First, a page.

way to Eze: the view from the Moyenne Corniche.
everything an artist might need
American in France
goodness Lufthansa found a home in PDX. One swift flight from Portland
and you're making connections to exotic European locales and beyond.
In our case, it was the Cote D'Azur.
The Riviera may be old hat to some and perhaps just
plain old a lot of aging Europeans make their final years
there. It's not particularly hip nor on the edge of anything. No
doubt Provence, just kilometers north, is much more chic.
of a village: a run of colors, shapes, smells and tastes.
Our visit to France coincided with the one from George
W. Bush the first time he had set foot on French soil in
about two years and a lot changed during that time. The anniversary
of D-Day and the death of Ronald Reagan also happened during our
But that didn't keep us from finding everything an
artist might need: the flora and fauna, the art and architecture,
the eccentric personalities. What was not native to the area has
been shipped in and all of it seems to have taken hold and flourished.
Not that you need to go out of your way to find most
of it. One could go to the Matisse Museum or the Renoir Museum.
Leger, Picasso and a cast of thousands also built homes and legacies
there. I went to none of these but still managed to come out of
the whole trip inspired, with a run of colors, shapes, smells and
tastes to drive me on.
No claustrophobic hotel room for us. After weeks of
Internet searching I found an old (will the 17th century do?) house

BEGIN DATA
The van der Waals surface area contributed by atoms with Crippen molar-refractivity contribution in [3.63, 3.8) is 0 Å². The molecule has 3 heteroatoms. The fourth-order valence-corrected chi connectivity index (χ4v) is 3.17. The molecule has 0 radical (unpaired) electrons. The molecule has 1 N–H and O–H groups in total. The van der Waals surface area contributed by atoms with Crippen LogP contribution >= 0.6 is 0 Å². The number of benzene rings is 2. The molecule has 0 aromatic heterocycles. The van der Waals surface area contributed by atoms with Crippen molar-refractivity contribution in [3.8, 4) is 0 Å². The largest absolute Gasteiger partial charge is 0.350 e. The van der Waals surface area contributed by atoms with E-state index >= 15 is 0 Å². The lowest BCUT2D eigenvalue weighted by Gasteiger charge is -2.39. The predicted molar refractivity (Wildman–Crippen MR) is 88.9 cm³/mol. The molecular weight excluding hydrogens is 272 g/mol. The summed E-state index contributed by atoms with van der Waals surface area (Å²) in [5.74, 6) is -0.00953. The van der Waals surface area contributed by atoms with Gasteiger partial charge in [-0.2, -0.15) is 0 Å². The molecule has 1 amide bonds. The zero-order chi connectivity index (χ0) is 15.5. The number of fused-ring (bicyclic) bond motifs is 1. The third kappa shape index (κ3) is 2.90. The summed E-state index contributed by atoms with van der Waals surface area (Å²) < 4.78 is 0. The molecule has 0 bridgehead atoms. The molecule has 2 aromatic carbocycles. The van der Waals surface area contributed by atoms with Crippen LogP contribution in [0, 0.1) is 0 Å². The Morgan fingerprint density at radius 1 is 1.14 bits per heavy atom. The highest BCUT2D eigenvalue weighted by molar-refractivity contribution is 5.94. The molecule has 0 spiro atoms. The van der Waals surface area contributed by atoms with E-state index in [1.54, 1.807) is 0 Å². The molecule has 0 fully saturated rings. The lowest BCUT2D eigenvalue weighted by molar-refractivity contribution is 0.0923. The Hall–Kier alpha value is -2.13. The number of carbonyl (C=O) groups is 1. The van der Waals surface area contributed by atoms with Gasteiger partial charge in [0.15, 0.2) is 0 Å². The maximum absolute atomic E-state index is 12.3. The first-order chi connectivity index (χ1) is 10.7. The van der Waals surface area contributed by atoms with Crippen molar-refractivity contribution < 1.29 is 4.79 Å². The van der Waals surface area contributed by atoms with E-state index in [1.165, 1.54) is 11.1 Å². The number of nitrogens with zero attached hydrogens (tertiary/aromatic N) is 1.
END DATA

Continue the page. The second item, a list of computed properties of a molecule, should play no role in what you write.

within an even older (14th century) village called Haut de Cagnes.
Situated between Nice and Antibes, with a view of both land and
sea from the rooftop terrace, we got to know the rhythm of a village.
home away from home.
Our hot little rented Citroen was small enough to
squeeze through the medieval towns but large enough to zoom with
confidence down the A8, a super highway charging by the kilometer
and one smooth ride.
We swam at Cap D'Antibes, shopped in Aix (highly recommended!)
and viewed the exotic garden in Eze, an ancient town which hugs
a cliff between Monaco and Nice.
While any view before your eyes is a work of art,
I did make homage to the Museum of Modern and Contemporary Art in
Nice. This museum is known for its collection of Nouveaux Realists
and other post-war European artists. The accumulations of Arman
and the bulbous women of Niki de Saint Phalle had their own rooms.
the top: a rooftop terrace in Haut de Cagnes.
My absolute favorite room was of the Nicois homeboy,
Yves Klein, a conceptual artist and painter of immateriality and
infinity. Ultramarine blue paintings, sculptures, photos of models
bathed in the color, even blue lights and blue fire filled
What was probably best, however, was a whole bin filled
of his famous pigment, also known as IKB (International Klein Blue).
One wanted to have a private romp in the color the color
Klein said was of the sea and the sky; the color of the Riviera
Americans in general have kept their distance from
France in recent years. I, however, felt no animosity. Maybe they
think Americans don't speak French and therefore I must have been
British. Whatever the case, people were warm everywhere.
While there I read constantly in the papers of how
much our foreign policy is hated. But at the same time they obviously
feel a little at unease with the dread. Guilt, perhaps?
in Nice: what is not native to the area has been shipped in,
taken hold and flourished.
D-Day was still big news over there, 60 years later,
and I am of the generation still very much touched by it. My dad
was a prisoner of war and lived a life shadowed by the experience,
which then was transferred onto me. I know more about D-Day than
anything to do with Vietnam, which raged as I grew up.
This secondhand, although no doubt slightly skewed
knowledge accompanied me as I read the headlines and took in France
and the French.
I could speak French well enough to get around, but
probably never well enough to have the long, complicated conversations
on politics I'd have liked to have had.
Those, perhaps, I can look forward to in my next trip
to the South of France.